It started when Richard Nixon made his famous trip to China in 1972. That journey was meant to open Chinese markets to American exports, but over the course of several decades, it has resulted in China becoming an economic powerhouse in its own right. During an era when globalization was the talisman for the world’s economy, China soon began exporting far more goods to the US than it received from America.
When the current occupant of the Oval Office came to town, he declared that China’s economic policies were not fair and vowed to do something about them. Most rational people would have engaged in trade negotiations to try to level the playing field, but Trump, in his usual bombastic style, took to Twitter to announce a host of new tariffs on Chinese-made goods.
“Tariff wars are easy to win,” he boasted. Yet more than a year later, the trade war with China has metastasized into a loud, ugly pissing contest in which both sides have dug in their heels. If any negotiations are going on, they are sporadic and perfunctory at best.
There is no doubt the tariffs on Chinese goods have had a negative effect on the Chinese economy. Accustomed to double digit growth for the past 20 years, it now finds growth has slowed to a crawl. The Chinese new car market, which had seen sales expand every year, is actually contracting for the first time ever. Rather than knuckle under to the blusterer in chief, China has elected to refocus its attention on expanding its business relationship with other countries in hopes of replacing some of the diminished exports to the United States.
One strategy that emerged this week is to dramatically increase the size of the Free Trade Zone on the outskirts of Shanghai. For over a century, Hong Kong has been the primary point of contact between mainland China and the world. Shanghai would like to expand its economic influence to become a mini-Hong Kong.
Shanghai vice-mayor Chen Yin tells the South China Morning Post, “Goods from abroad entering the fenced customs areas of the new area will be under bonded or tax exemptions.” Special tax policies will apply for foreign goods as well as goods and service transactions between companies within the area.
Tesla Gigafactory 3 Included
The expanded FTZ would included Lingang, an industrial area south of the city of Shanghai built on reclaimed land. That’s where the new Tesla Gigafactory 3 is under construction. The new free trade zone will cater to certain industries, including integrated circuits, artificial intelligence, biomedicine, and civil aviation.
“The new area of the FTZ will put industrial development in a more prominent position,” says vice commerce chairman Wang Shouwen, who has been deeply involved in China/US trade negotiations over the past 13 months. He says Trump’s trade war has convinced China to show more openness to the world on trade. In the expanded FTZ, customs duties would be deferred or waived on certain products.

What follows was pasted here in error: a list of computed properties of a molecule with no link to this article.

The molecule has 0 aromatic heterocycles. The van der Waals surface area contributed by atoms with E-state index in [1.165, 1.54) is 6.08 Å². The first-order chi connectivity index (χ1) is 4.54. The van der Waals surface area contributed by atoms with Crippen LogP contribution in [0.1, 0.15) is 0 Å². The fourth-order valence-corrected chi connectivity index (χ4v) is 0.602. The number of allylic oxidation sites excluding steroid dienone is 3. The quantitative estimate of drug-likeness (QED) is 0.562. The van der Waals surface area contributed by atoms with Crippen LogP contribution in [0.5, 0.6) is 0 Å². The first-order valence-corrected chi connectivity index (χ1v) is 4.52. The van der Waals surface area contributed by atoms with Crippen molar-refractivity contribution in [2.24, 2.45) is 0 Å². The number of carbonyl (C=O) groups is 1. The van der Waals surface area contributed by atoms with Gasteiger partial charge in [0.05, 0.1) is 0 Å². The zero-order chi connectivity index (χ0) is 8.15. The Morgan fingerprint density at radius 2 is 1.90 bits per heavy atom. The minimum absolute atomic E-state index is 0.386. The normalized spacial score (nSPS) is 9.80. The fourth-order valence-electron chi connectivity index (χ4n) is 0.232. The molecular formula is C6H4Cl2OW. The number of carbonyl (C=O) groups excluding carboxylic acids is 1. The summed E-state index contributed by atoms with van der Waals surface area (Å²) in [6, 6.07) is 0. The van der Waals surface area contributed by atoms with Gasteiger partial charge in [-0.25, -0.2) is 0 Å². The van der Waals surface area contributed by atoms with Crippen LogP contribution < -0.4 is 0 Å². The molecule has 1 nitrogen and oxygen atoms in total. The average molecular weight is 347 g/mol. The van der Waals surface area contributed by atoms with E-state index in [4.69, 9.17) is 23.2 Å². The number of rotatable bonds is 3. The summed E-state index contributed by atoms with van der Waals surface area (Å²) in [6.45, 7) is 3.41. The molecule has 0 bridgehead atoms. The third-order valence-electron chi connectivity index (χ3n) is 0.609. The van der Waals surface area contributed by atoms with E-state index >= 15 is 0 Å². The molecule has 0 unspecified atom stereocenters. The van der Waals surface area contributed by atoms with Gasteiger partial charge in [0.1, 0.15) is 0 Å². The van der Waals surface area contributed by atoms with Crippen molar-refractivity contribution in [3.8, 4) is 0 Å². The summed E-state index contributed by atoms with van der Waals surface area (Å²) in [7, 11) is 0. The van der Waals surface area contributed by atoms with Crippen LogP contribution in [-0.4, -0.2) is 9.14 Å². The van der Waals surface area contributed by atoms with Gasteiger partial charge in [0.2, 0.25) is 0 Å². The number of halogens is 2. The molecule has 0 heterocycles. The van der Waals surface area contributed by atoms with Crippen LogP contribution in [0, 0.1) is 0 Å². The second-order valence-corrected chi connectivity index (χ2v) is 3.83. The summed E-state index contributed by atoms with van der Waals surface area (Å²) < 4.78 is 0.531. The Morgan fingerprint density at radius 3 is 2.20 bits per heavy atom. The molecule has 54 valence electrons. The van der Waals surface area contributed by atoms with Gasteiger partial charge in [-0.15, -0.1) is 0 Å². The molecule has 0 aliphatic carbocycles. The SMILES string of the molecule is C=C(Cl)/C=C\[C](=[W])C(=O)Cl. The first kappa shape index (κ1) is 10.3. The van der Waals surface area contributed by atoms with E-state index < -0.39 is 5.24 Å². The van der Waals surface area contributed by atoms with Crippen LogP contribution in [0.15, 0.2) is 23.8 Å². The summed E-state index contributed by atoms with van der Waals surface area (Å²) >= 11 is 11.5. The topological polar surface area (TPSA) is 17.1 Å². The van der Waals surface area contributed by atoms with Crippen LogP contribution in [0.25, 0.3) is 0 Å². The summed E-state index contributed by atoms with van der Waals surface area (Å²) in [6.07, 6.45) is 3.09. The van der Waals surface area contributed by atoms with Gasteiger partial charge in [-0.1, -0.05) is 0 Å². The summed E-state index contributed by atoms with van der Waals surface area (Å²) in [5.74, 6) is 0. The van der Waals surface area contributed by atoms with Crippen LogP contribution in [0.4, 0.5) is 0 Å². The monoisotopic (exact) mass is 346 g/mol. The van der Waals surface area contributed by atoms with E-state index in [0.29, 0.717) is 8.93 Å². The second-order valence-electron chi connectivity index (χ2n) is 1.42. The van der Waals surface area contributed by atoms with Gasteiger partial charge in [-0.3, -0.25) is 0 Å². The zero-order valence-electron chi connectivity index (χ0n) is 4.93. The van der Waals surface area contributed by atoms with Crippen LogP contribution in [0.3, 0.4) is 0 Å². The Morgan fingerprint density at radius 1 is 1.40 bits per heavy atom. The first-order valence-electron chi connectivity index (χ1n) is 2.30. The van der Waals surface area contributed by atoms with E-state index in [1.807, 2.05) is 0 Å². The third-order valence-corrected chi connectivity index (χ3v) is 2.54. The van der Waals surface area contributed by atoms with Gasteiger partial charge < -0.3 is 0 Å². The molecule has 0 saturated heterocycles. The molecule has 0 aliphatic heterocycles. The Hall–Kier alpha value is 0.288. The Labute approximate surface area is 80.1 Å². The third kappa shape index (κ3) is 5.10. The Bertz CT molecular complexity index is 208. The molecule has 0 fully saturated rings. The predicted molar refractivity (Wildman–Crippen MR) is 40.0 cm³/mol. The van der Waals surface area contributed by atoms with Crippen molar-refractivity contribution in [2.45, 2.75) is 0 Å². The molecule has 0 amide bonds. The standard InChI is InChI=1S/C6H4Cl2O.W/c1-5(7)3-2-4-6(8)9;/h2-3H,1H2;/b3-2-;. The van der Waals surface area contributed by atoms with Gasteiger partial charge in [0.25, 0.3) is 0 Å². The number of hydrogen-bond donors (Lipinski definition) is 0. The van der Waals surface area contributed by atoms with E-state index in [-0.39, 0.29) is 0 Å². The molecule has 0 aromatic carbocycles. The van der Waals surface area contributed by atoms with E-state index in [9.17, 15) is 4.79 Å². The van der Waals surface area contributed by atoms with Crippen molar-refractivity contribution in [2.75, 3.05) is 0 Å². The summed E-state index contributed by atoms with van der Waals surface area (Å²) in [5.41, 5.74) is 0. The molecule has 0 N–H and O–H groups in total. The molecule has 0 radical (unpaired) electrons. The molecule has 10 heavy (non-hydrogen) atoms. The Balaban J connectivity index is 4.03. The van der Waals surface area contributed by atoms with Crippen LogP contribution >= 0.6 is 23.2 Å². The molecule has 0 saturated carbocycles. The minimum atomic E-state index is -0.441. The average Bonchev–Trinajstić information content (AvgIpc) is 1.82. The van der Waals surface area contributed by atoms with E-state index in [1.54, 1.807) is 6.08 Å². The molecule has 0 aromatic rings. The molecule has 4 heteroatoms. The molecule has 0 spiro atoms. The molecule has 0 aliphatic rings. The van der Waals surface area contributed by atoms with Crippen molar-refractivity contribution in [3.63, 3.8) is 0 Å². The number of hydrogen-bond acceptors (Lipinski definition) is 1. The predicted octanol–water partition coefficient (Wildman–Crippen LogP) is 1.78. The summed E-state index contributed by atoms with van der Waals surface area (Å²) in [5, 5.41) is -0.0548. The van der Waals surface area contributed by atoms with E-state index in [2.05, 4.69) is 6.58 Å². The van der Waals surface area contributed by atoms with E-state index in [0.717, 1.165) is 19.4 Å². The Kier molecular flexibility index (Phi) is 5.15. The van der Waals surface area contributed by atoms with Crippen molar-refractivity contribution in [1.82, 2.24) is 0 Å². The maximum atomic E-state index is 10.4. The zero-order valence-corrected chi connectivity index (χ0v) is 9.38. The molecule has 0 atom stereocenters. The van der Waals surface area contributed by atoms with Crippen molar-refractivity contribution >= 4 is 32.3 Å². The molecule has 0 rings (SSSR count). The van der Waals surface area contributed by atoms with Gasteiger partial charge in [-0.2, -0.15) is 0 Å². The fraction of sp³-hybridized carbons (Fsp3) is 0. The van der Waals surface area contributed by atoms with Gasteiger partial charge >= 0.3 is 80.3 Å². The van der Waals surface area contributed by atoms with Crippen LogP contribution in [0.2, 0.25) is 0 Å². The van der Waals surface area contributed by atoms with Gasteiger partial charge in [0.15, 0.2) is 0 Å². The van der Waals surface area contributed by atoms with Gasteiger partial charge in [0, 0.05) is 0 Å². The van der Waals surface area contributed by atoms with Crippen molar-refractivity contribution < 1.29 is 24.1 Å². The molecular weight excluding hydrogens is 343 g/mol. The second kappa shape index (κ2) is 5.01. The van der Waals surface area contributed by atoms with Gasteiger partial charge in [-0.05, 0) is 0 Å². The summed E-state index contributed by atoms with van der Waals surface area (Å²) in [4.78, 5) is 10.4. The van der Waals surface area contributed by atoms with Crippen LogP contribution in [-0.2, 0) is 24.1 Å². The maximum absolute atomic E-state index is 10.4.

Lingang “is a vast area that can accommodate mega manufacturing projects, commercial complexes and entertainment facilities,” says Cao Hua, a partner in Unity Asset Management, a private equity firm. “The announcement is not a surprise but it boils down to whether land resources and financial capital will be used effectively to turn Lingang into a boomtown.”
The war of words between Beijing and Washington was not that hard to imagine last year, given the erratic tendencies of the unstable lunatic in the White House. Tesla seems to have played its hand masterfully, leading the way into this enhanced economic freedom in China. Whether or not other American companies will be permitted to take advantage of the expanded free trade zones is unclear at the moment, however, according to Reuters.
Final Decision Expected This Month
China has about a dozen other free trade zones at present. If the Shanghai experiment is successful, its policies could be expanded to include those other zones as well. It should be noted that China currently imposes and collects duties on all foreign goods traveling through those zones. Whether to reduce or eliminate those duties will be decided at a conference of government leaders later this month.
Getting the details right is not an easy task. Huang Yejing, a research professor at the Institute of World Economy at the Shanghai Academy of Social Sciences, tells SCMP, “Customs authorities are supposed to ensure all the goods inside the zone are duty free to boost commercial activities in the area. But they also need to make sure that those duty-free goods do not flow out of the zone and sold on the domestic market. It is still an unanswered question facing regulators.”
Whatever the result of Trump’s trade war, Tesla seems to have positioned itself nicely to succeed with its business venture in China. There’s a reason why the first Tesla factory outside the US is there and not in Europe, South America, or Africa. Will other American companies follow Tesla’s lead? “We’ll see,” said the Zen master.